Rain brings an early end to day three of the one-off Test being played in Bristol… leaving 108 overs to be playing after Shafali Verma’s half century
- Rain brought an early end to day three of the one-off Test being played in Bristol
- Therefore, there are now 108 overs scheduled to be played on Saturday instead
- Looking ahead to Saturday, England need 17-year-old Shafali Verma’s wicket
- She made her Indian debut at 15 and already has a World Cup final to her name
As England pressed for victory in their one-off Test against India, two factors stood in their way: the weather and Shafali Verma, the 17-year-old wunderkind of women’s cricket.
While India’s men were watching the rain wash away the first day of the World Test Championship final against New Zealand in Southampton, their women were following on at gloomy Bristol, with Verma doing her best to light the place up.
When the third day’s play was abandoned at 5.30pm, the Indians were 83 for one in their second innings, and still trailed by 82. But Verma was on 55, including 11 fours, and playing like a dream. Throw in the 96 she made in the first innings, and she has scored more runs in her debut Test than all bar three women in history.
Rain brought an early end to day three of the one-off Test being played in Bristol on Friday
Therefore, there are now currently 108 overs scheduled to be played on Saturday instead
And yet it feels wrong to talk of her as a prodigy. She made her Indian debut aged 15, and already has a World Cup final under her belt. If the BCCI had the awareness to stage a woman’s IPL, she would be an instant idol.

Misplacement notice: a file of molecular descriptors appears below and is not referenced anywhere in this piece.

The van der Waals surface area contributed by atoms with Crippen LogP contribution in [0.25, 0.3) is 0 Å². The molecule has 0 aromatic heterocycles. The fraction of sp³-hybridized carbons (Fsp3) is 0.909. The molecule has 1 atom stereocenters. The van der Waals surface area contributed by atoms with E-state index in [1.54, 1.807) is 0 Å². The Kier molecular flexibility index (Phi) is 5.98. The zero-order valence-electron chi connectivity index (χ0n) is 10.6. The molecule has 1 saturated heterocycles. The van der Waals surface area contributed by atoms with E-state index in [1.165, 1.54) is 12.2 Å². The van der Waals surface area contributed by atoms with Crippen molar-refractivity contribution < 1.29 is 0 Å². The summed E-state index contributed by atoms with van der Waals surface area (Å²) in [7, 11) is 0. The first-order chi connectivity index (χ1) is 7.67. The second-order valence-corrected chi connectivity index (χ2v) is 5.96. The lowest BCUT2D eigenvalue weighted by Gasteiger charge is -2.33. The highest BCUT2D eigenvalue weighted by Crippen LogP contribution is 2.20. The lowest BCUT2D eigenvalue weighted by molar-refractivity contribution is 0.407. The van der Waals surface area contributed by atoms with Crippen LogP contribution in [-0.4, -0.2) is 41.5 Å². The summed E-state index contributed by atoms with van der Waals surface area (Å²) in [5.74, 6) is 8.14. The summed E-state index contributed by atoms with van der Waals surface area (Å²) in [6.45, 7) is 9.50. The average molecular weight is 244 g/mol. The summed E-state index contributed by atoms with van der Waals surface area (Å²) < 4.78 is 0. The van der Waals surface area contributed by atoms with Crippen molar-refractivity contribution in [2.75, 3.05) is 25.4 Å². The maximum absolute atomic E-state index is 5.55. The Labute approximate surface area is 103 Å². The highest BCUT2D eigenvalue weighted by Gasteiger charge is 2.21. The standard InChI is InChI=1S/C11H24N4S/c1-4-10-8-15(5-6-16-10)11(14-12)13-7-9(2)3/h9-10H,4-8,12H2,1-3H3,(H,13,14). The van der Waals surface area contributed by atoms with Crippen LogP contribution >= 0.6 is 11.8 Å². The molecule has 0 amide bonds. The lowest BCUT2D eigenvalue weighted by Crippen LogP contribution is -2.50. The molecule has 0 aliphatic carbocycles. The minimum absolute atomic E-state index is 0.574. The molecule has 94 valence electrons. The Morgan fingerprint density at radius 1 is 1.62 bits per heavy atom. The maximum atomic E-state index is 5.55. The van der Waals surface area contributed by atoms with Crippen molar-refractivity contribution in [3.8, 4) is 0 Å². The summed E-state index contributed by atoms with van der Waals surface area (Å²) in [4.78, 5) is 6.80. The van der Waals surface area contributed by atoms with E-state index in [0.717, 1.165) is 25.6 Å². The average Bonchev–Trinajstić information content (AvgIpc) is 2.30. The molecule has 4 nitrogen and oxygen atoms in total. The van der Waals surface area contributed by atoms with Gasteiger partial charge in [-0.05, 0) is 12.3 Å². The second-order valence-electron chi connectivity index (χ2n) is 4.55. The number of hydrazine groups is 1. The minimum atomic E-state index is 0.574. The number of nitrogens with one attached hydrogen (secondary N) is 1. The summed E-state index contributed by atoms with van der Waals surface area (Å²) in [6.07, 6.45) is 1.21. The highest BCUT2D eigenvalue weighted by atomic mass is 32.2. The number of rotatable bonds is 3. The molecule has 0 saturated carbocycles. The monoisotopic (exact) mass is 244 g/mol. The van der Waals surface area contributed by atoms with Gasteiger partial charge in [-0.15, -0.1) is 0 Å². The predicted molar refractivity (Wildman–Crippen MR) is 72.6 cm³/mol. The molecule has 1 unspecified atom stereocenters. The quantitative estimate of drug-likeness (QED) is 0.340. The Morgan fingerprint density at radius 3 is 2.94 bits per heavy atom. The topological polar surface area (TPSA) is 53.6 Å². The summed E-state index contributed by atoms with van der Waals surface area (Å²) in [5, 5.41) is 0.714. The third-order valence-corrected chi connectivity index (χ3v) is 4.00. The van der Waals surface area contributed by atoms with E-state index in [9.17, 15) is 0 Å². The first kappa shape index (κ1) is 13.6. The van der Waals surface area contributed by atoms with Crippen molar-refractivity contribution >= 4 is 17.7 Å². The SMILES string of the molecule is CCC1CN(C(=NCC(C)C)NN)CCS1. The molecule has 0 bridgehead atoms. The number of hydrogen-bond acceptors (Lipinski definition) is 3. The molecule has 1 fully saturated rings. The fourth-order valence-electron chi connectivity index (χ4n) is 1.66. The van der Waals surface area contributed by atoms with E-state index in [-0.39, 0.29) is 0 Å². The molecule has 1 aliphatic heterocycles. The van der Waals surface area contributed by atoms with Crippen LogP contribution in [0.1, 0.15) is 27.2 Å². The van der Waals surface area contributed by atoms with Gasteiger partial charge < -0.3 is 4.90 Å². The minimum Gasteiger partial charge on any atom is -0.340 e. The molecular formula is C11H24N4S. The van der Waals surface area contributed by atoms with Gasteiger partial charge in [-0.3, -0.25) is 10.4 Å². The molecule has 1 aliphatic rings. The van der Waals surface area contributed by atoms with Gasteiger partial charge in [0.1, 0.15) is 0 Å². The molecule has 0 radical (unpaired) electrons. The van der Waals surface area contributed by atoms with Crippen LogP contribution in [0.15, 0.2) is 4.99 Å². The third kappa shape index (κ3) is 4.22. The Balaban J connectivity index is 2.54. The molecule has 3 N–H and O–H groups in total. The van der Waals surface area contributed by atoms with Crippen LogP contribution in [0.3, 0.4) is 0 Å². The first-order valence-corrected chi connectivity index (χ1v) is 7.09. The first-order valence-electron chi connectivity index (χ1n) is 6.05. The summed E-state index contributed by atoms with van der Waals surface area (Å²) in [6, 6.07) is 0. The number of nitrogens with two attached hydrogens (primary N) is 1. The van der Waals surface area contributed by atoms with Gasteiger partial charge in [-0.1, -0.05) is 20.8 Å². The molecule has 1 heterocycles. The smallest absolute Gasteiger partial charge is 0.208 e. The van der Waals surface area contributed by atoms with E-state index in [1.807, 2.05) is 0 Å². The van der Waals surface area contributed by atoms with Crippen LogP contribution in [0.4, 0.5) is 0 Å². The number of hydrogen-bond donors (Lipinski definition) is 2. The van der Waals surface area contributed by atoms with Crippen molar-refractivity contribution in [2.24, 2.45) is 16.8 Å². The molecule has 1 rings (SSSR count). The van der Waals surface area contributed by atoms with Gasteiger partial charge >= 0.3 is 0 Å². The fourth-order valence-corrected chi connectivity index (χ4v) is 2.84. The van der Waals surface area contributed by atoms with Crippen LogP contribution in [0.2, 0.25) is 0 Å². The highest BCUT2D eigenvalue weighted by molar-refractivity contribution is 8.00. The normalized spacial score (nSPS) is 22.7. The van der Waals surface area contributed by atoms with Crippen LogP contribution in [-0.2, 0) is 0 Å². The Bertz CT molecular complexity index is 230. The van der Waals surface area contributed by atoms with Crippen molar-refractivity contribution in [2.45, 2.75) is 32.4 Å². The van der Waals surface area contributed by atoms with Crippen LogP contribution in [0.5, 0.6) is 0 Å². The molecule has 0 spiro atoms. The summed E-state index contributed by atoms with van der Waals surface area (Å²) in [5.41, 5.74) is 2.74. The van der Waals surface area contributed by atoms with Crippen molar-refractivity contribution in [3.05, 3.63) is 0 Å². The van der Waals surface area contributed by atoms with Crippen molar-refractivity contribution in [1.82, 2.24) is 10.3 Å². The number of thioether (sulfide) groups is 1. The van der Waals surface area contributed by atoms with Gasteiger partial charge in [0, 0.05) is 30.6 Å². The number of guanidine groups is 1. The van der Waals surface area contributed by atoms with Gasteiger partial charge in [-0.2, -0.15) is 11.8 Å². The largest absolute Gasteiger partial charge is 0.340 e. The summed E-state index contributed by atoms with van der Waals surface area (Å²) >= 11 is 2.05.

Like all the best players, she appears to have extra time to play her strokes. Cover-drives are touched to the boundary, late cuts dabbed. She can bludgeon too, hammering seamer Kate Cross back over her head as if she were a spinner. If women’s Test cricket really is to undergo a renaissance – and this is only India’s 37th Test, 45 years after their first – then Verma will be central.
And India will need more heroics from her after the collapse that began on Thursday evening continued into Friday morning. From 167 without loss, they cascaded to 231 all out, with left-arm spinner Sophie Ecclestone taking three of the remaining five wickets to finish with four for 88.
Looking ahead to Saturday, England need 17-year-old Shafali Verma’s (above) wicket
Verma (right) made her Indian debut at 15 and already has a World Cup final to her name
With rain in the air, Heather Knight enforced the follow-on, and Katherine Brunt quickly had Smriti Mandhana caught at second slip by Nat Sciver.
But Deepti Sharma, who had finished the first innings unbeaten on 29, was promoted from No 7 to No 3 and kept Verma stoic company, scoring one run from her first 45 balls before connecting with a few drives. By the premature close, she had batted throughout the day’s 45.5 overs, across two innings.
Despite that, Verma will be the prize wicket on the final day, with her battle against Ecclestone pitting the world’s No 1 T20 batter against its No 1 T20 bowler.
‘It’s always interesting when me and Shafali match up in whatever format of the game it is,’ said Ecclestone. ‘You never know what’s going to happen with her – whether you’re going to get whacked over the top, or she’s going to miss one. It’s quite a good competition for me. I don’t want her to win the battle. I try to get her out before she hits me for sixes.’
If Ecclestone wins the battle early, England will be well placed to claim victory and four crucial points in this multi-format series.